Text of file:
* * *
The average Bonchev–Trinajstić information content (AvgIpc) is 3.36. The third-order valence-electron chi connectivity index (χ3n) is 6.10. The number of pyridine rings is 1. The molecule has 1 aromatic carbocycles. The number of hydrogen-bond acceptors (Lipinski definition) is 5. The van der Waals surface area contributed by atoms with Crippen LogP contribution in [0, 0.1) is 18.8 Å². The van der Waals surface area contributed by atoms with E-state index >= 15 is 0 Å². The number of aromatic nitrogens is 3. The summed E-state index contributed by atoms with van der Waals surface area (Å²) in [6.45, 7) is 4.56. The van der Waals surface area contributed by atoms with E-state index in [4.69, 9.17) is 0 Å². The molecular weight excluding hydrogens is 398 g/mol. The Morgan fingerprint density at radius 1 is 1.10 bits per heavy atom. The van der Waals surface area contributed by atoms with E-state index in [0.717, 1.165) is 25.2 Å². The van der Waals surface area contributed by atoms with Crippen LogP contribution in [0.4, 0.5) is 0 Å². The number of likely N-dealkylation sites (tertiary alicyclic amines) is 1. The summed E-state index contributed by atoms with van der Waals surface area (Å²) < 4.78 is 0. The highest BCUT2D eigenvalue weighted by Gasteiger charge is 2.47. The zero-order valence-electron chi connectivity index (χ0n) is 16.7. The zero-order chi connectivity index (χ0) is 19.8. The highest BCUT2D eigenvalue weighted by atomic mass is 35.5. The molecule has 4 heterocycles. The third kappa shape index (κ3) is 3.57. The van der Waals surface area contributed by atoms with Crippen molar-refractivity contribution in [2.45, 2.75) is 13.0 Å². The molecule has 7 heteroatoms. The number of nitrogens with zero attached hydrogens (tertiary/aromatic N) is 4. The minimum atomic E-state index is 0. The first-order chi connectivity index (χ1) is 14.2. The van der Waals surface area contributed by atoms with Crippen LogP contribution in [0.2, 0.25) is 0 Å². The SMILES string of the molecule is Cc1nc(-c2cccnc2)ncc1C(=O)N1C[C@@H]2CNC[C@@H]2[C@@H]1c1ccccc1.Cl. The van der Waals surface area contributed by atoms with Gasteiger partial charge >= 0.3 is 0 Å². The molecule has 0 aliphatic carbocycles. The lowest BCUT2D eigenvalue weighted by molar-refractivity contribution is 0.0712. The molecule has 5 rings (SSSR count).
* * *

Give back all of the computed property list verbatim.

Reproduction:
The average Bonchev–Trinajstić information content (AvgIpc) is 3.36. The third-order valence-electron chi connectivity index (χ3n) is 6.10. The number of pyridine rings is 1. The molecule has 1 aromatic carbocycles. The number of hydrogen-bond acceptors (Lipinski definition) is 5. The van der Waals surface area contributed by atoms with Crippen LogP contribution in [0, 0.1) is 18.8 Å². The van der Waals surface area contributed by atoms with E-state index >= 15 is 0 Å². The number of aromatic nitrogens is 3. The summed E-state index contributed by atoms with van der Waals surface area (Å²) in [6.45, 7) is 4.56. The van der Waals surface area contributed by atoms with E-state index in [4.69, 9.17) is 0 Å². The molecular weight excluding hydrogens is 398 g/mol. The Morgan fingerprint density at radius 1 is 1.10 bits per heavy atom. The van der Waals surface area contributed by atoms with E-state index in [0.717, 1.165) is 25.2 Å². The van der Waals surface area contributed by atoms with Crippen LogP contribution in [0.4, 0.5) is 0 Å². The number of likely N-dealkylation sites (tertiary alicyclic amines) is 1. The summed E-state index contributed by atoms with van der Waals surface area (Å²) < 4.78 is 0. The highest BCUT2D eigenvalue weighted by Gasteiger charge is 2.47. The zero-order valence-electron chi connectivity index (χ0n) is 16.7. The zero-order chi connectivity index (χ0) is 19.8. The highest BCUT2D eigenvalue weighted by atomic mass is 35.5. The molecule has 4 heterocycles. The third kappa shape index (κ3) is 3.57. The van der Waals surface area contributed by atoms with Crippen molar-refractivity contribution in [2.45, 2.75) is 13.0 Å². The molecule has 7 heteroatoms. The number of nitrogens with zero attached hydrogens (tertiary/aromatic N) is 4. The minimum atomic E-state index is 0. The first-order chi connectivity index (χ1) is 14.2. The van der Waals surface area contributed by atoms with Crippen LogP contribution in [0.2, 0.25) is 0 Å². The SMILES string of the molecule is Cc1nc(-c2cccnc2)ncc1C(=O)N1C[C@@H]2CNC[C@@H]2[C@@H]1c1ccccc1.Cl. The van der Waals surface area contributed by atoms with Gasteiger partial charge >= 0.3 is 0 Å². The molecule has 0 aliphatic carbocycles. The lowest BCUT2D eigenvalue weighted by molar-refractivity contribution is 0.0712. The molecule has 5 rings (SSSR count).